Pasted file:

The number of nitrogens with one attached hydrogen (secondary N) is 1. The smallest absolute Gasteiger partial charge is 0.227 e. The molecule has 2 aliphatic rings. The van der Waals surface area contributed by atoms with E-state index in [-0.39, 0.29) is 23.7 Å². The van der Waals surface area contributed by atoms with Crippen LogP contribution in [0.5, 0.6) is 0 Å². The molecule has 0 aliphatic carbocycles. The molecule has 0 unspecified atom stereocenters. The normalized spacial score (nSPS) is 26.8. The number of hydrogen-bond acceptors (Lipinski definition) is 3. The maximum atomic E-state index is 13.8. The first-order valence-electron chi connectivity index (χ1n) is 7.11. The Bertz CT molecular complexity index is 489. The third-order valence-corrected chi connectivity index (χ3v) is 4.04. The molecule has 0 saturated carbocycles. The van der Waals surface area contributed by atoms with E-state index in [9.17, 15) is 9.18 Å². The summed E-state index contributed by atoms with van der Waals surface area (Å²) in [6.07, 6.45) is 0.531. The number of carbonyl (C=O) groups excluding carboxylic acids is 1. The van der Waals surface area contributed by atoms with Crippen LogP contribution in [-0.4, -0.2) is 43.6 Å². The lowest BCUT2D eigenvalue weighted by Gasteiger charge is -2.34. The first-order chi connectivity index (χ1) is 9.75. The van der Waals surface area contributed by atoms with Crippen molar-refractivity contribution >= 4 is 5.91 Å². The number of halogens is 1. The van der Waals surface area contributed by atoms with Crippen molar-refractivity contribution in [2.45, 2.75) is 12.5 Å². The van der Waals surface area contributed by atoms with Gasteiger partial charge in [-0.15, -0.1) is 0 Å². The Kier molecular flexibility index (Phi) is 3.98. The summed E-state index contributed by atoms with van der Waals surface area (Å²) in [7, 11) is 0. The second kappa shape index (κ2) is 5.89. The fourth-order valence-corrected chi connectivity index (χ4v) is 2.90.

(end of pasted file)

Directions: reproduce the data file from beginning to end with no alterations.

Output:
The number of nitrogens with one attached hydrogen (secondary N) is 1. The smallest absolute Gasteiger partial charge is 0.227 e. The molecule has 2 aliphatic rings. The van der Waals surface area contributed by atoms with E-state index in [-0.39, 0.29) is 23.7 Å². The van der Waals surface area contributed by atoms with Crippen LogP contribution in [0.5, 0.6) is 0 Å². The molecule has 0 aliphatic carbocycles. The molecule has 0 unspecified atom stereocenters. The normalized spacial score (nSPS) is 26.8. The number of hydrogen-bond acceptors (Lipinski definition) is 3. The maximum atomic E-state index is 13.8. The first-order valence-electron chi connectivity index (χ1n) is 7.11. The Bertz CT molecular complexity index is 489. The third-order valence-corrected chi connectivity index (χ3v) is 4.04. The molecule has 0 saturated carbocycles. The van der Waals surface area contributed by atoms with E-state index in [9.17, 15) is 9.18 Å². The summed E-state index contributed by atoms with van der Waals surface area (Å²) in [6.07, 6.45) is 0.531. The number of carbonyl (C=O) groups excluding carboxylic acids is 1. The van der Waals surface area contributed by atoms with Crippen LogP contribution in [-0.4, -0.2) is 43.6 Å². The lowest BCUT2D eigenvalue weighted by Gasteiger charge is -2.34. The first-order chi connectivity index (χ1) is 9.75. The van der Waals surface area contributed by atoms with Crippen molar-refractivity contribution >= 4 is 5.91 Å². The number of halogens is 1. The van der Waals surface area contributed by atoms with Crippen molar-refractivity contribution in [2.45, 2.75) is 12.5 Å². The van der Waals surface area contributed by atoms with Gasteiger partial charge in [-0.15, -0.1) is 0 Å². The Kier molecular flexibility index (Phi) is 3.98. The summed E-state index contributed by atoms with van der Waals surface area (Å²) in [7, 11) is 0. The second kappa shape index (κ2) is 5.89. The fourth-order valence-corrected chi connectivity index (χ4v) is 2.90.